Each year will consist of three 11-week terms, structured into two blocks of five weeks of study, with a week in between for independent study and reflection.
The Postgraduate Certificate year (Year 1) starts with a series of compulsory courses to give a foundation in veterinary anaesthesia and analgesia, then progresses to examine how this may be applied in a variety of species. In the Postgraduate Diploma year (Year 2), you have the choice of selected courses to tailor the programme to your requirements. A dissertation completes the final year, however, this is a very flexible course, which can be tailored to suit you (subject to approval).
You will also choose 2 out of 4 species-related courses in dogs and cats, equidae, ruminants, camelids and pigs or small mammals (e.g. rabbits, rats etc).
You will choose courses to total 60 credits from the following:
In addition, you could choose to select additional species courses from Year 1.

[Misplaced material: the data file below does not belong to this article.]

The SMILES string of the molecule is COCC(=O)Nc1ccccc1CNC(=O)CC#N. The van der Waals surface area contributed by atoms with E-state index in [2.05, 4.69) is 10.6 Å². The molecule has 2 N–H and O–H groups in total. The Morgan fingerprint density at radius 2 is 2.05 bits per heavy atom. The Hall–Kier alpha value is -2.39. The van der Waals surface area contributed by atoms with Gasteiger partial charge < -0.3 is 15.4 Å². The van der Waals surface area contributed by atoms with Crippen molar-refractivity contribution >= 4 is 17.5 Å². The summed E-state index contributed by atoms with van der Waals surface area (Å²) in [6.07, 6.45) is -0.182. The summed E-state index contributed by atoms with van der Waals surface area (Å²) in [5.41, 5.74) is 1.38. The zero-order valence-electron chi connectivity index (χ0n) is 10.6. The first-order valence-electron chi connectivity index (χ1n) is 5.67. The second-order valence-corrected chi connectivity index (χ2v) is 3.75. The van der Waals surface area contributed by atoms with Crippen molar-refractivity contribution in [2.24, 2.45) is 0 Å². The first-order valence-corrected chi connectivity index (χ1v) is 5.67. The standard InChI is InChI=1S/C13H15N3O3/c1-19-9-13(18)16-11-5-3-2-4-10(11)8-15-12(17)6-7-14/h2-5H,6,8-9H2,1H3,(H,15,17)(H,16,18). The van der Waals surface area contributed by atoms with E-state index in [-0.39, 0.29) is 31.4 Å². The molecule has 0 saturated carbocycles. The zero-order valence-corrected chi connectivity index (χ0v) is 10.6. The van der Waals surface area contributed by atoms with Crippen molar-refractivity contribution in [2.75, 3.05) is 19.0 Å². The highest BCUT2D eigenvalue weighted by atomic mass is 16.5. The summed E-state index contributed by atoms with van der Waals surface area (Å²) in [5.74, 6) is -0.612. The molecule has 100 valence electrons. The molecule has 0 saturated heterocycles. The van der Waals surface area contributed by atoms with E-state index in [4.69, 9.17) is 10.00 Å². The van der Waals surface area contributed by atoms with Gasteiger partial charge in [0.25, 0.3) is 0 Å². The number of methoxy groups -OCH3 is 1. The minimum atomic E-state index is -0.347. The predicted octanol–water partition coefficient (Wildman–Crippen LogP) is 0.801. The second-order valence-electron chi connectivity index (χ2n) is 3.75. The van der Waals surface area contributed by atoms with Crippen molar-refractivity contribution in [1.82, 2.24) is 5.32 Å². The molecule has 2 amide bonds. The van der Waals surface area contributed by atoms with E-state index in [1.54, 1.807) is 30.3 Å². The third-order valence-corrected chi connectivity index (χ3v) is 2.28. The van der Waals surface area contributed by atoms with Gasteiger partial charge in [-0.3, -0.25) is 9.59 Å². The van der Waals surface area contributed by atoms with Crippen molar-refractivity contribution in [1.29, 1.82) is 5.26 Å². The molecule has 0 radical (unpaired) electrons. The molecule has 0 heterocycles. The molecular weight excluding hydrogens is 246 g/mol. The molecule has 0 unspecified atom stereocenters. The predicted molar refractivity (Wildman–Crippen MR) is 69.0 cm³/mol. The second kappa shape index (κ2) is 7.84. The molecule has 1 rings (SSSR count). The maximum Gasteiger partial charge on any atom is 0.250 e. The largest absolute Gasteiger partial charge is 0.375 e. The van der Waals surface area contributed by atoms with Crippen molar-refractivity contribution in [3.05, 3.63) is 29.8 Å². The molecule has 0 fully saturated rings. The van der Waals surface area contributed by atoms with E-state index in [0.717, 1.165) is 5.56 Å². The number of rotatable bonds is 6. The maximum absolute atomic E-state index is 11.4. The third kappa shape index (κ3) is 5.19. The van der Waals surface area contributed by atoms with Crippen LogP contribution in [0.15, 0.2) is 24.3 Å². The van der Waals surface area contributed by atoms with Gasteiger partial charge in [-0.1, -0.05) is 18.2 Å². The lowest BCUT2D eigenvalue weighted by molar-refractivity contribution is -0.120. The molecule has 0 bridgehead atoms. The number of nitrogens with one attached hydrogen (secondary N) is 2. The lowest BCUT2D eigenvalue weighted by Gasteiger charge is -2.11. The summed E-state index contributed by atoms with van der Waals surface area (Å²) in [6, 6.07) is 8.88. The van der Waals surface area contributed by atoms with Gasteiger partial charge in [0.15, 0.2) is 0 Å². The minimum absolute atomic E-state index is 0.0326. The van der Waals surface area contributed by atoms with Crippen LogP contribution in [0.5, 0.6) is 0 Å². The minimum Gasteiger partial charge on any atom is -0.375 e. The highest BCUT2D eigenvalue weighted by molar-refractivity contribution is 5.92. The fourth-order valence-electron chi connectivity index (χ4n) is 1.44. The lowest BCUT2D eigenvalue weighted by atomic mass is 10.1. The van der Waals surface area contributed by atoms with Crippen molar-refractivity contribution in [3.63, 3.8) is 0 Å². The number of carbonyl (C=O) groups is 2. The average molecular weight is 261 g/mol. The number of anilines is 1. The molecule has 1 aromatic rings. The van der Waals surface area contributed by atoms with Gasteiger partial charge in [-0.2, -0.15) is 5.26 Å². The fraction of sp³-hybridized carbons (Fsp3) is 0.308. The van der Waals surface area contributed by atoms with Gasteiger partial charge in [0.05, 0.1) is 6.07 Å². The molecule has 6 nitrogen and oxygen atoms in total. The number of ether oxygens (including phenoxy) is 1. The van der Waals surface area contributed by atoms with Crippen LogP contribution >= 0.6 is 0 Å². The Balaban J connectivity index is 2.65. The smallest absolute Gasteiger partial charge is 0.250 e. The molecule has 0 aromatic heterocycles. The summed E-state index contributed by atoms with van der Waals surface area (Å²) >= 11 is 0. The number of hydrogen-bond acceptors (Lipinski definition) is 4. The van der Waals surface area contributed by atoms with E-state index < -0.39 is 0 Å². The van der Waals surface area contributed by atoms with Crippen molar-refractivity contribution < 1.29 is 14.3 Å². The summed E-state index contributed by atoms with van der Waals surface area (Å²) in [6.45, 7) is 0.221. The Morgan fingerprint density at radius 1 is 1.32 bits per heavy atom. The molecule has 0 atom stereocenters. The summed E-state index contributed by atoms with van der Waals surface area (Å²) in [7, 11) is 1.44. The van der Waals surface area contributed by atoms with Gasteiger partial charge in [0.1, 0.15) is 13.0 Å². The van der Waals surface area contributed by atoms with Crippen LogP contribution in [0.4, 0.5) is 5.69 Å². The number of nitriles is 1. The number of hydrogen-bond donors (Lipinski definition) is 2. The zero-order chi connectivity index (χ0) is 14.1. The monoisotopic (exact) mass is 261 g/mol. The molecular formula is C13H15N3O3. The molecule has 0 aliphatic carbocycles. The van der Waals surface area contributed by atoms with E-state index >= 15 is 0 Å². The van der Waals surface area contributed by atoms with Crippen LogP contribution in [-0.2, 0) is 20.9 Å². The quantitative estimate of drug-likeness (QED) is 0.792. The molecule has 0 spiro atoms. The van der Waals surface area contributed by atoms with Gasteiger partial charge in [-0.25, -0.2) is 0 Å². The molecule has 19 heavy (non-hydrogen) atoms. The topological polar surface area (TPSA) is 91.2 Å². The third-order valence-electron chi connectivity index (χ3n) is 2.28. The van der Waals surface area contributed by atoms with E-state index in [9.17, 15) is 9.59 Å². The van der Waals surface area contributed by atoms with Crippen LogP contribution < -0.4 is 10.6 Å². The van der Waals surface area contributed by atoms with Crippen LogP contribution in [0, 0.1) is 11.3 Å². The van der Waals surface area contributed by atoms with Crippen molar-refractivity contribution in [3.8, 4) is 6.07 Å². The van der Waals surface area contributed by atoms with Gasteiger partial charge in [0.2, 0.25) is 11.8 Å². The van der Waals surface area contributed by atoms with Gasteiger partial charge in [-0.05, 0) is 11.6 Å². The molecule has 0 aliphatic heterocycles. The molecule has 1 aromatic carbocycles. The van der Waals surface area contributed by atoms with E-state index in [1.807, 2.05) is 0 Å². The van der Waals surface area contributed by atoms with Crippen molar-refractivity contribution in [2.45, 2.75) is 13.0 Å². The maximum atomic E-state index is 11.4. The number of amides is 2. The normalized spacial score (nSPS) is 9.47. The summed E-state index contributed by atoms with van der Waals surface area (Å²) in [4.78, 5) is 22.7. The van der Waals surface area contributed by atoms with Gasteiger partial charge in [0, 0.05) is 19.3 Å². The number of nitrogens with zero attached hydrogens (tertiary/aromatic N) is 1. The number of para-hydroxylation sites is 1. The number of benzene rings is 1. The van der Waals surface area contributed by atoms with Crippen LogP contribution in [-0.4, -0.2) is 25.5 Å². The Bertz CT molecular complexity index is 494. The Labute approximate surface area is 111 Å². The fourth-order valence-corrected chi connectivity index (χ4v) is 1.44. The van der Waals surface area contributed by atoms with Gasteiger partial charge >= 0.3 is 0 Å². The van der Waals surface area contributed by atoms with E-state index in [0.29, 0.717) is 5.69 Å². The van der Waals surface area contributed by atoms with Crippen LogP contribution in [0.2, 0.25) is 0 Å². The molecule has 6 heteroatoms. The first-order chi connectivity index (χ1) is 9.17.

During the written reflective element of the programme you will have the opportunity to further develop your scientific skills and utilise scientific theory. The form of the dissertation may vary to suit individual candidates, subject to approval of a submitted proposal. The dissertation will be a piece of written work 10-15,000 words long, which may take the form of a research study, analysis of techniques used in previous clinical work or an extended literature review. A casebook or portfolio submission may also be permitted.
The MSc Veterinary Anaesthesia and Analgesia is likely to be desirable for veterinary surgeons seeking employment in research environments (e.g. as Named Veterinary Surgeon or other roles) due to the key importance of anaesthesia and the emphasis on this from Home Office regulation of research work in the UK.